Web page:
Alternative Version, Get This!, Gone but not forgotten, Live!, Peel Sessions

The Stuff I Got Gonna Bust Your Brains Out

robert johnson

That’s the haunted figure of Robert Johnson, womanisin’, gamblin’, soul-sellin’ deep South bluesman with a hell hound on his tail. Robert had the uncanny knack of channeling all sorts of bad voodoo via his unnaturally long fingers into his music and into the ether forever. To this day, the dusty grooves on his old 1930’s 78s spark with the crackle and pop of a life gone wrong.

Robert JohnsonStop Breaking Down:

His songs, all rudimentary strumming and picking, have been picked up and picked apart by all manner of blues-influenced groups, not least the Rolling Stones.

stones 72

No strangers to a stolen blues riff and a Robert Johnson tune (their version of Love In Vain is the definitive country/blues weeper), the Stones really out-did themselves when they came to tackle Stop Breaking Down. It’s a completely different song to the original.

Rolling StonesStop Breaking Down:

A total groove with Charlie playing just behind the beat, it’s a beautiful soup of chugging, riffing rhythm guitar and an asthmatic wheezing lead hanging on for dear life like the ash at the end of Keith’s ubiquitous cigarette. Between Jagger’s verses, the band swagger in that tight but loose way that no band has ever since equalled. Listening to it you can almost see Jagger prancing around some massive American stage or other, wiggling his 26″ snakehips to those lucky enough to be able to see them from the back of whatever enormodome they happen to have found themselves in.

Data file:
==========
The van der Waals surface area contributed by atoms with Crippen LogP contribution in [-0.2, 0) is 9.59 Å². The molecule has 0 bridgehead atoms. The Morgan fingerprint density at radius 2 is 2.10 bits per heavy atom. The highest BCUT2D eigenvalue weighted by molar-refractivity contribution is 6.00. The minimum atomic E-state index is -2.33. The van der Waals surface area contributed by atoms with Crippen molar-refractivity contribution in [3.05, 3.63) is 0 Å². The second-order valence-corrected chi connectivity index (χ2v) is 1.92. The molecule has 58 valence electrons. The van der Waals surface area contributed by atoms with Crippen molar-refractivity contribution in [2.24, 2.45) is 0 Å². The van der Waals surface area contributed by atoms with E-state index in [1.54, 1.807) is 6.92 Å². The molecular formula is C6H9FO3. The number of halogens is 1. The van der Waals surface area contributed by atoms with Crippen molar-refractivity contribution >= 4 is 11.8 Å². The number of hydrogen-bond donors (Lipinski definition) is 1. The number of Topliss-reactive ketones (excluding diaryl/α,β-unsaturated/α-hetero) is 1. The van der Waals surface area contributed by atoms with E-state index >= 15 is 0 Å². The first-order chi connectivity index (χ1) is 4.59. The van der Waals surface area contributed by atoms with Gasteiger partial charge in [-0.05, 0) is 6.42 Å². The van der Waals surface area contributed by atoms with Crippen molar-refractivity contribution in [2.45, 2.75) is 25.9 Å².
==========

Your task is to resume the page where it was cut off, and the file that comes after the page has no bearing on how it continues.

stones 72 3

Totally telepathically in synch with one another, the Stones in ’72 would be my time machine moment. Actually, they wouldn’t. Given the chance I’d be going back to 1965 to watch my team win the Scottish league for the last time, hang around a year and catch Dylan go electric then hope for some malfunction or other that would allow me to wait around for 6 years until it was fixed. To be Keith for a day while recording Exile On Main Street. What a time of it. Great hair. Great clothes. Great guitars. Great women. And everything else that goes with it. Like your own plane…

keith plane

…or drinks cabinet on stage…

stones 72 2

The Rolling Stones version of Stop Breaking Down comes towards the end of Side 4 on Exile On Main Street, the loosest, funkiest, grooviest Stones LP of the lot. But you knew that already. That they chose to sequence it where they did (although sandwiched between the blues rock of All Down The Line and southern soul gospel of Shine A Light makes for a strong ending) suggests the Stones had no particular fondness for it, that they considered it an album track at best, perhaps even (gasp) album filler. It certainly never gets a mention in the same breath as the big tracks from the LP (Tumbling Dice, Happy, Rocks Off, Loving Cup…I could go on and on) but to me, as something of a hidden Stones gem, that’s kinda what makes Stop Breaking Down so special.

white stripes

Evoking the spirit of the early, earthy Stones with a punk/blues ferocity not heard since, ooh I dunno, Pussy Galore or someone were whipping up a frenzy at the end of the 80s, the White Stripes version of Stop Breaking Down appeared on their first, self-titled LP. If you’ve not heard it before, it’s just as you might imagine it to sound.

White StripesStop Breaking Down;

Thump. Crash. Thump. Crash. Thump. Crash. “Whooo!”. Screeee. Thump. Thump. “Whoooo!”. Screeeeeeeeeeee!